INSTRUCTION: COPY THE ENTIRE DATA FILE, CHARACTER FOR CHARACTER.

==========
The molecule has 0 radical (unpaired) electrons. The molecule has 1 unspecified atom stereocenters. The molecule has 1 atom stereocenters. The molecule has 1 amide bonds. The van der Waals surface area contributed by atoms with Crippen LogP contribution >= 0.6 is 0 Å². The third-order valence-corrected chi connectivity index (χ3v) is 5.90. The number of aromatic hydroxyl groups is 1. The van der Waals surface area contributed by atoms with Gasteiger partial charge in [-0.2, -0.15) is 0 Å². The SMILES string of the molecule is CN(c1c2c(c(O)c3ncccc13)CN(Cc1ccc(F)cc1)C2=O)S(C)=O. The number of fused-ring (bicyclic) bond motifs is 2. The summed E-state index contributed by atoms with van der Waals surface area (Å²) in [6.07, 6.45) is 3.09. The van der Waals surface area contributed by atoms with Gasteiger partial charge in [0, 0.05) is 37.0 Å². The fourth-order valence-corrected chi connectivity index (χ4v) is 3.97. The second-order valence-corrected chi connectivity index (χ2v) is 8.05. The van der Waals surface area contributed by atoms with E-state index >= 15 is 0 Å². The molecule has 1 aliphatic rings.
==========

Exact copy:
The molecule has 0 radical (unpaired) electrons. The molecule has 1 unspecified atom stereocenters. The molecule has 1 atom stereocenters. The molecule has 1 amide bonds. The van der Waals surface area contributed by atoms with Crippen LogP contribution >= 0.6 is 0 Å². The third-order valence-corrected chi connectivity index (χ3v) is 5.90. The number of aromatic hydroxyl groups is 1. The van der Waals surface area contributed by atoms with Gasteiger partial charge in [-0.2, -0.15) is 0 Å². The SMILES string of the molecule is CN(c1c2c(c(O)c3ncccc13)CN(Cc1ccc(F)cc1)C2=O)S(C)=O. The number of fused-ring (bicyclic) bond motifs is 2. The summed E-state index contributed by atoms with van der Waals surface area (Å²) in [6.07, 6.45) is 3.09. The van der Waals surface area contributed by atoms with Gasteiger partial charge in [0, 0.05) is 37.0 Å². The fourth-order valence-corrected chi connectivity index (χ4v) is 3.97. The second-order valence-corrected chi connectivity index (χ2v) is 8.05. The van der Waals surface area contributed by atoms with E-state index >= 15 is 0 Å². The molecule has 1 aliphatic rings.